LAHORE: “Learning is not confined to classrooms. As teachers, our goals should be to change the lives of children wherever possible,” Nusrat Jabeen, the Progessive Education Network (PEN) Training and Development manager said. She was chaperoning the children to the fourth day of the International Children’s Film Festival on Tuesday.
Jabeen, who works with government schools, has been bringing 500 students to the Ali Institute each morning since the first day of the event.
She said the schools have seen it as an opportunity to educate the children through the films. “The visits to the event will also help train these children in discipline, exposure and community awareness,” she said.
The screening began with Morse Collectors, a short Irish film, directed by David Cooke, set in a war torn city, where two siblings escape to find shelter.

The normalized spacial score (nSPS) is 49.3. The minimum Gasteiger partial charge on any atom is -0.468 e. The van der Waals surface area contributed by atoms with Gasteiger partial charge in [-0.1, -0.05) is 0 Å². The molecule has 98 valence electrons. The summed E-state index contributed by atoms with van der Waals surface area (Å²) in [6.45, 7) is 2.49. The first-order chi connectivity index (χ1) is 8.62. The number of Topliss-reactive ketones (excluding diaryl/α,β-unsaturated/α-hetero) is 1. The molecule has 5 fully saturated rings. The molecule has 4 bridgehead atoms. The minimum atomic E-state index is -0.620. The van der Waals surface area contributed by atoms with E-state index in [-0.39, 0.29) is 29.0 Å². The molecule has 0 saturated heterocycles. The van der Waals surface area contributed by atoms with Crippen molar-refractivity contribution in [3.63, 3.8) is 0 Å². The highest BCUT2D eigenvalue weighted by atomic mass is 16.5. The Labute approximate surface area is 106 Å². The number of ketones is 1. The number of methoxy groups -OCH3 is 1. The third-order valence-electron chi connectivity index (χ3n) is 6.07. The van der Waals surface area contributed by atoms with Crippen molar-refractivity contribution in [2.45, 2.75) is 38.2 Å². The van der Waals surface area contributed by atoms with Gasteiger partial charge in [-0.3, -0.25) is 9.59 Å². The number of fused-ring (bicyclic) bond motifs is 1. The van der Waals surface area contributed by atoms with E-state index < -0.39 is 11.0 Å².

“We love cartoons films,” Ayesha Javed, a Bhopal Nagar Gulberg Public School student said. It was the first time she had ever visited a film screening.
Anwar Sabswari, a teacher at the Higher Secondary School System, too said that film screening could be used as an important teaching tool. “The festival allows children to improve their English skills through practical experience,” she said.
She said that it was an opportunity for public school children to experience animated films in an environment they were normally not accustomed to.
Sidra Dilshad, a teacher with the Teach a Child Programme, said students were adjusting to various languages.
The screening also included the animated film, Cloudy with a Chance of Meatballs by Phil Lord and Chris Miller. The movie was about a town where food fell from the skies instead of water when it rained.